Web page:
Once all the plaster dries, I can move on towards painting. I will be so glad when this room is done. Then I can move on to finishing up the cupboards in the kitchen. Will it never end?

Sunday dawned chilly with a downright cold breeze blowing. The horses were stabled overnight due to the cold rainy weather. This left them raring to go after breakfast! I anticipated a rowdy ride when Harley barely let me get on before he was off at a trot. He led the way up the road, spooking at every little squirrel, chipmunk, bird, stump, and boulder in sight. John suggested a short ride due to sore muscles, but our little jaunt turned into a three hour plus trek.

We retraced our route out to the Jepson homestead where we encountered three riders from North Point. This had Harley's head as high as a giraffe's as he peered down the trail at the oncoming horses. We exchanged exclamations over the perfect weather and continued on our way. Once we reached the old pasture, Harley decided to have a little snack.



Rolex ate some, but she's always a busy girl and wanted to get going!

She was in rare form on Sunday--full of the dickens and spooking at silly things. I think she felt good and was displaying her humor. She stopped at random stumps, rocks, and other little things along the way, but with her good nature, John just laughed it off.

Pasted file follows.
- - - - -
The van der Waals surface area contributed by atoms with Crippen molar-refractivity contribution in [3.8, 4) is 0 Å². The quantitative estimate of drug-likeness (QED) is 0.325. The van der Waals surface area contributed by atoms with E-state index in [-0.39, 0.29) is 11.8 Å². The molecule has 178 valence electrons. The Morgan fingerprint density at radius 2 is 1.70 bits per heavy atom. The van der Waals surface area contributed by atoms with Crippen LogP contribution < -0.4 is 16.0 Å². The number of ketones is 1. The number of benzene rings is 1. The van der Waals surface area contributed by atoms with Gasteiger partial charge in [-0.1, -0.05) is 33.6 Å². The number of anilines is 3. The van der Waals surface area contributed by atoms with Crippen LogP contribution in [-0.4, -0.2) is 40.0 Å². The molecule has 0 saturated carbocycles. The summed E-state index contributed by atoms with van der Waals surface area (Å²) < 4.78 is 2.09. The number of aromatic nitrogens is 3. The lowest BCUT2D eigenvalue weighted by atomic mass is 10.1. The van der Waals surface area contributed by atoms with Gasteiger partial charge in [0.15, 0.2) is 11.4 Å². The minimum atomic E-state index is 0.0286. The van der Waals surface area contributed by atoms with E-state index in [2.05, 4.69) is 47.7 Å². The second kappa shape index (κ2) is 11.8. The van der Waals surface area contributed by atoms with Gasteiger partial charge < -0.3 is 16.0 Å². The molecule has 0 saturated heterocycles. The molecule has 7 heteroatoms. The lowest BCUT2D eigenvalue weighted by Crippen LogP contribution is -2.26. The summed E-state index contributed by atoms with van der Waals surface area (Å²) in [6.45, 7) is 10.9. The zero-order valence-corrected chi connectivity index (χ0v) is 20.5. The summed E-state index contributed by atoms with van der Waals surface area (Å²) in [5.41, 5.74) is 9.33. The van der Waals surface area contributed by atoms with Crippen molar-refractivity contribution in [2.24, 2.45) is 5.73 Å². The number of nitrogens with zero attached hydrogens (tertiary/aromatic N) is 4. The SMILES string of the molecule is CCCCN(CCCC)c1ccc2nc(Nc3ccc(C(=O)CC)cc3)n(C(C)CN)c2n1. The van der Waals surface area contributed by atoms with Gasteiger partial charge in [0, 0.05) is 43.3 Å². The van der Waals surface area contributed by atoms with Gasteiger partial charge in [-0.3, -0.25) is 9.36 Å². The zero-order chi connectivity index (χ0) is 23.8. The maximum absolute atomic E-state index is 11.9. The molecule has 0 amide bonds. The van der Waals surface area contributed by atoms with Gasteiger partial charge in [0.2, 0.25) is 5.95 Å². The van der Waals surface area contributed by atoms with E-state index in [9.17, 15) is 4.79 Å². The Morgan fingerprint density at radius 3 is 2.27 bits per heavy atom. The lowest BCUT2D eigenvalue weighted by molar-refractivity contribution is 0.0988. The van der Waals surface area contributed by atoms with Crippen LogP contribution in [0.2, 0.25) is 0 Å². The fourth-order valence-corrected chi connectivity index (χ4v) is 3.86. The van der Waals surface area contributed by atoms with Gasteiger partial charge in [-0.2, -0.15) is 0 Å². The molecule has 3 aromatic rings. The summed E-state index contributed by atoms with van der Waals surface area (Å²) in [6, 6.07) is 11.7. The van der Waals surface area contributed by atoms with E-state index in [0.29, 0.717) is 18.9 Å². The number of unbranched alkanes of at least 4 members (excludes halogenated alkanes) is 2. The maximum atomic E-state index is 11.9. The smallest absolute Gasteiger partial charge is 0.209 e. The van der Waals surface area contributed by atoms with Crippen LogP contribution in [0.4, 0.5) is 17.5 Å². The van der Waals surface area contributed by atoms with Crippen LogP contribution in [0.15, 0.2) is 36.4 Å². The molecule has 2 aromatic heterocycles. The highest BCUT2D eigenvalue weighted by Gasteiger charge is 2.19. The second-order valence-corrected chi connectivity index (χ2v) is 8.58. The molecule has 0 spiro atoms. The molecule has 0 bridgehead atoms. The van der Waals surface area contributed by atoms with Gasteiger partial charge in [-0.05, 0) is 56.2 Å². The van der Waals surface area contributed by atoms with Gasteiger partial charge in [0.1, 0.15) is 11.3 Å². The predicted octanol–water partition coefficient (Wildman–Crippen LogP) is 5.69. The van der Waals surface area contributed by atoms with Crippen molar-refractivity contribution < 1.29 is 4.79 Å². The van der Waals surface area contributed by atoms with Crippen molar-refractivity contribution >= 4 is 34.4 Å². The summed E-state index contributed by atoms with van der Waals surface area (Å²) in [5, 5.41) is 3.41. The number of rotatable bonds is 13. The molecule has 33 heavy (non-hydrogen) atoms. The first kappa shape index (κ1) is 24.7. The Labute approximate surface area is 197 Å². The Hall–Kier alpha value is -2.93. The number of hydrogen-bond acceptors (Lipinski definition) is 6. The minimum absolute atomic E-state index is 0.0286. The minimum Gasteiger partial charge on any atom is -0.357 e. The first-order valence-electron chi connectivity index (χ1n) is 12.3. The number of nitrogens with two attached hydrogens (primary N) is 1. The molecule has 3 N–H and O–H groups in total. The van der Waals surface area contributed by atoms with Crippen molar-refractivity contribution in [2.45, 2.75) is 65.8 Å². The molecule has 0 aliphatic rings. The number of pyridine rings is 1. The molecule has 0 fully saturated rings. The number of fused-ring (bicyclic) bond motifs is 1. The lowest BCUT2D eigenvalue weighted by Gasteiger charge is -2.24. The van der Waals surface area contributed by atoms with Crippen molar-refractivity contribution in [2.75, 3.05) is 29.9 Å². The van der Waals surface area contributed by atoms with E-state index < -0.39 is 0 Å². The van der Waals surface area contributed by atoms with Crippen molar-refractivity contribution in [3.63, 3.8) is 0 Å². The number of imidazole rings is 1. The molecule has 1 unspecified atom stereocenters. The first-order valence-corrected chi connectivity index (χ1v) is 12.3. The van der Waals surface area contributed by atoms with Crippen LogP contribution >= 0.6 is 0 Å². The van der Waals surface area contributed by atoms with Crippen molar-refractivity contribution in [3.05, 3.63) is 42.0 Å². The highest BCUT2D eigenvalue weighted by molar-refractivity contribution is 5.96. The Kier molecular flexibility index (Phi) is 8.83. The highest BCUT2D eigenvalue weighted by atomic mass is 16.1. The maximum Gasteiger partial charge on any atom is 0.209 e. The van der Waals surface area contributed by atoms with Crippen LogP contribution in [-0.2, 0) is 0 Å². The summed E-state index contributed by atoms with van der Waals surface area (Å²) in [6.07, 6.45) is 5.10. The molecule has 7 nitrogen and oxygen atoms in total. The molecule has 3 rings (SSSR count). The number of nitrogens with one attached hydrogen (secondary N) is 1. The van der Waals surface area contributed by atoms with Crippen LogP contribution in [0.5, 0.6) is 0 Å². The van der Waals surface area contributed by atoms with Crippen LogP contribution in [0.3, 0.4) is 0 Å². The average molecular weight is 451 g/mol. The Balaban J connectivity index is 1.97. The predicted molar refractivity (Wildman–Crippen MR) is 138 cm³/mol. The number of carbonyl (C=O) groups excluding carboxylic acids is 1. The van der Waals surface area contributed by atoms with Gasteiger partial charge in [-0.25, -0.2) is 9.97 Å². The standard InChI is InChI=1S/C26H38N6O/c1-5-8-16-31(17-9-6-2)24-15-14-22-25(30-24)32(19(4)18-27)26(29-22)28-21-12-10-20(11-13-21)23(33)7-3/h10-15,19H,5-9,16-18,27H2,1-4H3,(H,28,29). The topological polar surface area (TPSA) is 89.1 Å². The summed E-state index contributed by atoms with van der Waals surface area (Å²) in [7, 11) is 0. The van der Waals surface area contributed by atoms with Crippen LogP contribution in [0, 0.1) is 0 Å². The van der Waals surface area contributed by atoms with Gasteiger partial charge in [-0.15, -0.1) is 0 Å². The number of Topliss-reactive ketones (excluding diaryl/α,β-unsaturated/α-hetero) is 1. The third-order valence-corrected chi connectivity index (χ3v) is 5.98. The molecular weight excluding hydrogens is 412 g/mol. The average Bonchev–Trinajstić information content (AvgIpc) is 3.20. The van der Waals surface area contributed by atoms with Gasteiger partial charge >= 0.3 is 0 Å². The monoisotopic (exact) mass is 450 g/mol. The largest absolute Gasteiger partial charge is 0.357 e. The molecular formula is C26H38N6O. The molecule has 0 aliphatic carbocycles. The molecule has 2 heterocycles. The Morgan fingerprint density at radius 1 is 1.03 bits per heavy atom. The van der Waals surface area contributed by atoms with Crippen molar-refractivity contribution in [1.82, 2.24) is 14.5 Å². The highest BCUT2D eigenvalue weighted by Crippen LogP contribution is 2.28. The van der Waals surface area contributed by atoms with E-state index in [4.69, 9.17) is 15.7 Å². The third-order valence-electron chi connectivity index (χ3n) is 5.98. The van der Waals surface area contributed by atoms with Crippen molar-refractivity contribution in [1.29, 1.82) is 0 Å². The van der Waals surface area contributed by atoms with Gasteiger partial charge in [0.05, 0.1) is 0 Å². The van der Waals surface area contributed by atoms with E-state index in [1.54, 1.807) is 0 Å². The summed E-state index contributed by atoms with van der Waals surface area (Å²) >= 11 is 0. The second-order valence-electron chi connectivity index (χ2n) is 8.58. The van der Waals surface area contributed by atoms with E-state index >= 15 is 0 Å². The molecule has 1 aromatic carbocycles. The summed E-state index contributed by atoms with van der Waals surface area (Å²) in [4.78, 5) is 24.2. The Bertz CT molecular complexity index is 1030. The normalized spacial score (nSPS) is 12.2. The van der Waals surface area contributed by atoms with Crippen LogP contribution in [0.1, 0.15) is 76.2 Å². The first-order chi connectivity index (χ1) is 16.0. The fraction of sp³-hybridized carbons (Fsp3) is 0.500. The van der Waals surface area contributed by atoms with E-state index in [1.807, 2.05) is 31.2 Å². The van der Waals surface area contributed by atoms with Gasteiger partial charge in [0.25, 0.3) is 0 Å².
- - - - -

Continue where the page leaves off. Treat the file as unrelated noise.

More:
Where we went wrong was letting Rolex pick her route down a game trail that led in the right direction, but over some tricky terrain and through a swamp. We finally reached a point where I said, "Let me get off and scout this out". We managed to get out on a rocky promontory with a swamp on one side and a steep ravine on the other. John held the horses while I scrambled down one side, looking for a horse-safe route, and then up the other side, hoping it would put us back on the trail. I retraced my steps and told John the plan. Rolex forged out ahead down into the ravine bottom. Then she got a little rattled, and little stuck. I put Harley out front and he attacked that slope like he was heading up Cougar Rock in the Tevis Cup. We made a few switchbacks around rocky slabs and downed trees, but he scrambled up like a hero with me hanging onto his mane. Harley received lots a pats and "Good Boy" huzzahs from me. John was impressed with his finesse too--my grand boy! Here's to off-track Thoroughbreds becoming trail horses!

While bashing through the woods, getting thwacked across the neck, scratched and bloodied by branches, I stopped to take a picture of what I believe is Chicken of the Woods mushroom. Colleen over at Bay State Brumby and her husband Brandon will have to confirm this for me! It sure looked fresh and ready to eat!
But I don't think it would have fared well stuffed in my saddle bag crashing through the puckerbrush.




Here's a little movie of Harley, walking in the woods:
video


Some of our best riding weather is right now, so I hope to get in a few more great rides like these in between fixing up "This Old House".